The enormous prehistoric Caves of Nerja boast extensive grottoes, archaeological remains, and the world’s largest column, rising 105 feet (32 meters) up. The cave formations look like organ pipes, and the area’s evidence of human habitation stretches back 25,000 years to the Paleolithic Period. Galleries display artifacts, paintings, and skeletons unearthed since the caves were discovered in 1959.
As one of the most popular historical sites in Spain, a trip to Andalucia wouldn’t be complete without a visit to the Nerja Caves. Most travelers explore the caves on a day trip from Malaga or Granada, often combined with a visit to the seaside villages and sandy beaches of the Costa Tropical (Tropical Coast). General admission to the caves includes an audiovisual introduction and a 45-minute audio tour.
Things to Know Before You Go
The caves are a must-visit for history buffs and nature lovers.
Remember to bring a light jacket, as it can be significantly cooler inside the caves.
Flip-flops are not permitted inside the caves.
The Nerja Caves are not wheelchair- or stroller-accessible.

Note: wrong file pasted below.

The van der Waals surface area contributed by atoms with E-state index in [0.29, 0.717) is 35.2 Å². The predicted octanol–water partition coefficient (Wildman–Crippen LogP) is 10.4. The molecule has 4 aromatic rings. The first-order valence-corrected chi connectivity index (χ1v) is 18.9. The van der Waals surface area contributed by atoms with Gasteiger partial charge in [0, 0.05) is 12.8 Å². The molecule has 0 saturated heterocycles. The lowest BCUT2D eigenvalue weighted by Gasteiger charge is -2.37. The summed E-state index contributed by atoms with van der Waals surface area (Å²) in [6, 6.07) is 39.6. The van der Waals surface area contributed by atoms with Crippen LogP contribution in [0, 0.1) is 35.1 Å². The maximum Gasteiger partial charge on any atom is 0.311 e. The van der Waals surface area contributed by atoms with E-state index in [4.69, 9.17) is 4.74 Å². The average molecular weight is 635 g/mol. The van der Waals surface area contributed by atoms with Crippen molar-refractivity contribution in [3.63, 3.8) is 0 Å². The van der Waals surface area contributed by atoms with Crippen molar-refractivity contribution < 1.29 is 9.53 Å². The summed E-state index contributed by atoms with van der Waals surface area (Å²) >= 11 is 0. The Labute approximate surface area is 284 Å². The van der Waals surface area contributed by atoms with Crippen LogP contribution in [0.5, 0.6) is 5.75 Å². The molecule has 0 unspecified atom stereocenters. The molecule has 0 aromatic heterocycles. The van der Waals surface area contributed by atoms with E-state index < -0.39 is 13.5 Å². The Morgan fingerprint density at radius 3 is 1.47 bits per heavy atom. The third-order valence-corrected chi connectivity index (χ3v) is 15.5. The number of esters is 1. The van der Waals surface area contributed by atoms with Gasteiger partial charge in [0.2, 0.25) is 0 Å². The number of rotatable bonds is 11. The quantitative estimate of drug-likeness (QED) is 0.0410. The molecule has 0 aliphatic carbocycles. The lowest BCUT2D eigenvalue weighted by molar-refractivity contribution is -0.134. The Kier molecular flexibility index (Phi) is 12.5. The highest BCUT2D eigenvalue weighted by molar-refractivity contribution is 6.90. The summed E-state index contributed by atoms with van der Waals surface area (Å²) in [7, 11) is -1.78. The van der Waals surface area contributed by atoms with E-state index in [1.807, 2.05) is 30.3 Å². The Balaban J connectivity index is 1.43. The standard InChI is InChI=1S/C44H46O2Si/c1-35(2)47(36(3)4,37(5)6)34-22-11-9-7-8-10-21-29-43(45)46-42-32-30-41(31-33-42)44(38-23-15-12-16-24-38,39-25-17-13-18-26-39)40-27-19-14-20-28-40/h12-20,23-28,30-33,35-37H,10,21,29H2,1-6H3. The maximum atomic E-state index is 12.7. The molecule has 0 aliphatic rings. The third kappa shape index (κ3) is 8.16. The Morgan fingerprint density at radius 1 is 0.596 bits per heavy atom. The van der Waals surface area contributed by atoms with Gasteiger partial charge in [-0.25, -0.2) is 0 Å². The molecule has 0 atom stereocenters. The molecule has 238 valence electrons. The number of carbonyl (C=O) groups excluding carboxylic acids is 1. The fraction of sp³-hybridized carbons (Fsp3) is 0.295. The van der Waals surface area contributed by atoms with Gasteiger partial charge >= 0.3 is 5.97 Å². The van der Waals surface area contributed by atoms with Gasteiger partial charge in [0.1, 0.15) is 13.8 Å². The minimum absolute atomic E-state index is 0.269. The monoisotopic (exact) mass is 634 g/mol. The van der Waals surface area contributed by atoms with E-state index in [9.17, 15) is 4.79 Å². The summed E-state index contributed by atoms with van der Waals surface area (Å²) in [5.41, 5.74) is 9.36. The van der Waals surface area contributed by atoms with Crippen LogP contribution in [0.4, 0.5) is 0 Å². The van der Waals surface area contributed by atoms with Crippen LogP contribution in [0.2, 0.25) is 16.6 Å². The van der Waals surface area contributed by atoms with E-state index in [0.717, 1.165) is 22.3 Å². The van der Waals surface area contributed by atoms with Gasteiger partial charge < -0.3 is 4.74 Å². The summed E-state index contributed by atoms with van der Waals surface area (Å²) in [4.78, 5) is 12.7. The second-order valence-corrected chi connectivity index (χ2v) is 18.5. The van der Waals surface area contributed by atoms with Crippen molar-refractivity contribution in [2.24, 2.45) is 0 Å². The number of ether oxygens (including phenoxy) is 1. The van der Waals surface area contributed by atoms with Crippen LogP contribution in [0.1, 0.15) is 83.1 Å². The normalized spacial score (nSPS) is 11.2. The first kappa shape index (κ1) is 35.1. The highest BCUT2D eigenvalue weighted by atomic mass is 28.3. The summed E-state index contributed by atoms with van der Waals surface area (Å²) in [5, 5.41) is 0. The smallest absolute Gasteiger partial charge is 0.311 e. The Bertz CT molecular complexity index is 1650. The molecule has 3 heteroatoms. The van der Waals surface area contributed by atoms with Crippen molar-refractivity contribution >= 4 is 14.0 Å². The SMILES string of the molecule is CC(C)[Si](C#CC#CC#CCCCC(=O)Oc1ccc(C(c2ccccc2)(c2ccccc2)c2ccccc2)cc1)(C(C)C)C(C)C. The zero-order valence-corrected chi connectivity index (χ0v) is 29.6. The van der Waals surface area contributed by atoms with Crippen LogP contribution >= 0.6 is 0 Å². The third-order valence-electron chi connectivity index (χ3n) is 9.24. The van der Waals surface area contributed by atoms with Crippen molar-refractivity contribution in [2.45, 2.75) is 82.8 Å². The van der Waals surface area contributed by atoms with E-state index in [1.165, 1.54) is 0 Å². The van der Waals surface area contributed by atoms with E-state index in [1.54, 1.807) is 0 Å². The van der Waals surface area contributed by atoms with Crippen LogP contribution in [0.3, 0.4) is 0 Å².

How to Get There
The Nerja Caves are just under two miles (three kilometers) east of the Andalucian town of Nerja, which in turn is 35 miles (56 kilometers) east of Malaga. Buses run regularly to the caves from Nerja every day except Sunday. If you’re driving, the caves are just off the N-340 coastal road. The hop-on hop-off Cave Train (Cueva Tren) connects the caves with the Nerja Museum, Maro Square, and Parque Verano Azul.
When to Get There
The Nerja Caves are open daily, with the exception of New Year’s Day and Romeria de San Isidro on May 15. Sunday mornings can get busy, as entrance is free for Nerja residents. The natural amphitheater is a memorable venue for the concerts and classical music performances held here over the year. If visiting in July, you might be lucky enough to catch the annual flamenco festival.
Visiting the Nearby Nerja Museum
The Nerja Museum, opened in 2011, recounts the history of Nerja from its earliest cave dwelling Paleolithic residents through the tourist boom of the 1960s. Divided into four themed areas, the museum houses several objects discovered in the Nerja Caves alongside informational panels describing their significance.